Sunday, October 18, 2009

Are Writers Taking Enough Risks?

The New York Times Magazine published a very nice profile of Padgett Powell today, which is great for him and for his publisher and editor, who, in the interest of full disclosure, is a friend of JR's and sent us a copy of the book. Which I haven't read yet, though John has, and he will no doubt write about it sooner or later. I like Powell's writing because, as Dan Halpern points out in the article, "What Powell does with language and sound, with timing, rhythm and cadence, is a thing of strange precision." Powell's one of those writers I read just for his paragraphs.

But what I really wanted to talk about was a comment by Barry Hannah which is highlighted in the profile: "'At the moment, American fiction is kind of dull, frankly,' Barry Hannah says. 'I don't know who else is adding to it besides Padgett. Very few people are bringing something new. He is.'" And then, later on, Halpern says, "What Powell does that most writers don't dare anymore is to risk that failure" -- "that failure" meaning, of course, failing to connect with a reader.

Okay, hold it right there. If American fiction is in fact dull right now, it is not because writers have lost their nerve. Every writer risks failure every single time he puts his hands on the keyboard. Writing isn't easy, and, as far as I can tell, most writers don't have much of choice about what they write on any given day. They write what they can write, and if it's a 500 page Bildungsroman packed with social commentary, well, that's what it is. But if what they can write is a novel made entirely of random questions without answers, as Powell's book is, that, too, is what they write. Writing at all is risky. I mean, we could be planting garlic or coaching our kid's soccer team, for the love of god, doing something useful and good and admirable, instead of probably wasting our time in a small room somewhere.

The real risk taker, here, is the publishing house. Right now there are thousands of writers out there, I promise, who are writing the strangest, "riskiest" stuff imaginable... but no one's publishing it. Ecco Press took a chance on this book, and that is great.

However... it's probably not as much of a risk as it was a few years ago, now that all the 80's writers seem to be making a comeback: Lorrie Moore on the bestseller list, Jayne Anne Phillips nominated for a National Book Award. Knopf is rereleasing two of the late Laurie Colwin's books next spring. I've been going through next season's catalogs at the bookstore, and there's a notable lack of youth in them. Lots and lots of books by old -- and even dead -- people are being published. Also, books by white people, especially non-American white people: tons of Brits, Scandinavians, and Australians. For the time being, anyway, the fad for Asian and Middle Eastern writing appears to have waned a tiny bit. (Oh, and if you are a young new writer, and there are a few of them in the catalogs, it helps to have long flowing hair (women) or very short beard and tousled hair (men).)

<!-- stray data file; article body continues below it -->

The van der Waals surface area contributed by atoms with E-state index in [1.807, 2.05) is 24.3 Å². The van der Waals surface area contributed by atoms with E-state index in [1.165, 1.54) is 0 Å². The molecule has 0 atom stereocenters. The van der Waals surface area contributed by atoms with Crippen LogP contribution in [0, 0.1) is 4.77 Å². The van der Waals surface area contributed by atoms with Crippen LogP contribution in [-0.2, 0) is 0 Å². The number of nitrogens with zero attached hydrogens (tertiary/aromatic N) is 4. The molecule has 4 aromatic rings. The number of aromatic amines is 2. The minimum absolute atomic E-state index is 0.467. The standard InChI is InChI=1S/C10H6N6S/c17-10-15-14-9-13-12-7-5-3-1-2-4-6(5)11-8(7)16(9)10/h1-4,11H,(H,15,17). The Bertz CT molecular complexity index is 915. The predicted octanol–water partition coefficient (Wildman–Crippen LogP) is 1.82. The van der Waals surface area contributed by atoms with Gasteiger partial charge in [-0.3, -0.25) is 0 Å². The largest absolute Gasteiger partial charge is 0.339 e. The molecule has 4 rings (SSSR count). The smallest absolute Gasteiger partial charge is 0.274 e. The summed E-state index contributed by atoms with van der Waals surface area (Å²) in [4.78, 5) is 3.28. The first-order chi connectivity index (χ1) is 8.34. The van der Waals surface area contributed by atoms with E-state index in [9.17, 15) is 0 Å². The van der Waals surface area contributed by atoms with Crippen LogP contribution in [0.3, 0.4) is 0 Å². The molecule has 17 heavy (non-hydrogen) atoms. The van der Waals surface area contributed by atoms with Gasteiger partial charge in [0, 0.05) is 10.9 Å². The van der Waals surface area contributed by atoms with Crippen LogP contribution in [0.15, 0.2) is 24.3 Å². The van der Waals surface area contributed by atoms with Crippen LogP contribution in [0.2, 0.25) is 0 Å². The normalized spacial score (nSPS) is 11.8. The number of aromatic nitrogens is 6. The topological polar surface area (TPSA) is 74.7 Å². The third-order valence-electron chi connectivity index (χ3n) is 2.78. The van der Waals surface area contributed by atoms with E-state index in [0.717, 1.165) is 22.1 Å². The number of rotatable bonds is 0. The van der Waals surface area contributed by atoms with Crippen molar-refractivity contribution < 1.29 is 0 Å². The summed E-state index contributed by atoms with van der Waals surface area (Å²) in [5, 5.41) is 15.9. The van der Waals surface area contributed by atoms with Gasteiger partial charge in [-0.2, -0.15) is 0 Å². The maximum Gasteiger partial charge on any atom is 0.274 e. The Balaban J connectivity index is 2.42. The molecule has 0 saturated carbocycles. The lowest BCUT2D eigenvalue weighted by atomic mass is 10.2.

It's the economy, of course, making everyone want to go with the tried and true. So maybe it's not even the publishers we should be blaming for any perceived lack of riskiness in American fiction. It's freaking readers! But wait, don't blame readers! Readers are great, they're keeping this whole thing afloat! (Inasmuch as it is afloat!) And who can blame us for not wanting to spend $26.95 on a book by some young punk we've never heard of? I only spend that kinda dough on books I'm sure about.

Anyway, yeah. It's easy to blame writers for whatever failure might be sinking the industry -- after all, they're a suspicious, unsavory bunch of people who don't have real jobs, drink too much, probably don't exercise enough, and rarely give us exactly what we want. It would be so much easier if they did, wouldn't it? If writers' abilities conformed exactly to public taste? If you could always find exactly what we wanted to read, if books were never rejected by publishers, if bookstores didn't have put huge boxes of stripped paperbacks into the dumpster. This guessing what will sell, what we should write, what we should buy -- what a pain in the butt.

22 comments:

avp said...

Yes, the depression really puts emphasis on literature as a money making venture, as opposed to literature that's risky, but may in some way galvanize its audience. In a sense it's good because it forces 'risky' fiction to seek new publishing models, or new ways into traditional publishing.

jrlennon said...

I could make a long list of great writers working in an experimental vein right now...David Markson, Kathryn Davis, Tom McCarthy, Lydia Davis, David Mitchell, Ben Marcus, Donald Antrim...Powell is terrific, but he is hardly alone in his pursuit. In fact...I shit you not...his new book is the SECOND novel I have read this year that consists entirely of questions. The other is by William Walsh, and I even blurbed it.

Anonymous said...

It's surprising that interrogative narratives still read as edgy and experimental, given the tradition behind them. Davis, Oates, and Wallace each have great answers-without-questions stories; Updike and (again) Wallace both have great questions-without-answers "problem set" stories; and then there are just the two q-w/o-a novels mentioned in this thread - all of which, moreover, seem to be drawing on Joyce's catechismal questions-with-answers Ithaca episode in Ulysses. Can anyone think of any others?

Louis said...

When I took an experimental poetry class around age 14, the instructor had us write as many questions as we could in two pages. He then had us read the questions, one after another, in front of about 50 people for 15-20 minutes.

I learned that a long list of questions puts an audience on edge -- it irritates people.

Teachers will correct experimental writing with plain vanilla prose. It's easy for a writer in training to sacrifice personal style in an attempt to "get it right," to find "acceptable" writing through outside validation. To successfully develop a unique style, one must have a unique kind of personal faith, almost religious. It's a big risk. You might develop a unique style that people appreciate. Or, your writing might be characterized as non-sensical or distracting.